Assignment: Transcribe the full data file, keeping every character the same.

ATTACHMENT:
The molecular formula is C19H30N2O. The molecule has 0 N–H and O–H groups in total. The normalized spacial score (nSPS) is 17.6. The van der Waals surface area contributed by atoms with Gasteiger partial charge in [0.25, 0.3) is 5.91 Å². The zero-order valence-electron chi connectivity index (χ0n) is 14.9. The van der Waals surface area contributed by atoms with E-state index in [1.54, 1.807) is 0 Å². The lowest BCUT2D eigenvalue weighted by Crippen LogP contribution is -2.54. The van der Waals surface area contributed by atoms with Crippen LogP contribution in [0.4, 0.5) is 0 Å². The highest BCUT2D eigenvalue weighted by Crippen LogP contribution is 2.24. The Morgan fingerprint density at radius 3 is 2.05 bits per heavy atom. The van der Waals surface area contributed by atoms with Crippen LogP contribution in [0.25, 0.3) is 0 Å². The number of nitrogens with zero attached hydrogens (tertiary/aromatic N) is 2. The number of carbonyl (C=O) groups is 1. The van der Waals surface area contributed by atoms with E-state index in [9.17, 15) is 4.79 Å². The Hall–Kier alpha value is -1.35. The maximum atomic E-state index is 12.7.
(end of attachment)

The molecular formula is C19H30N2O. The molecule has 0 N–H and O–H groups in total. The normalized spacial score (nSPS) is 17.6. The van der Waals surface area contributed by atoms with Gasteiger partial charge in [0.25, 0.3) is 5.91 Å². The zero-order valence-electron chi connectivity index (χ0n) is 14.9. The van der Waals surface area contributed by atoms with E-state index in [1.54, 1.807) is 0 Å². The lowest BCUT2D eigenvalue weighted by Crippen LogP contribution is -2.54. The van der Waals surface area contributed by atoms with Crippen LogP contribution in [0.4, 0.5) is 0 Å². The highest BCUT2D eigenvalue weighted by Crippen LogP contribution is 2.24. The Morgan fingerprint density at radius 3 is 2.05 bits per heavy atom. The van der Waals surface area contributed by atoms with Crippen LogP contribution in [0.25, 0.3) is 0 Å². The number of nitrogens with zero attached hydrogens (tertiary/aromatic N) is 2. The number of carbonyl (C=O) groups is 1. The van der Waals surface area contributed by atoms with E-state index in [9.17, 15) is 4.79 Å². The Hall–Kier alpha value is -1.35. The maximum atomic E-state index is 12.7.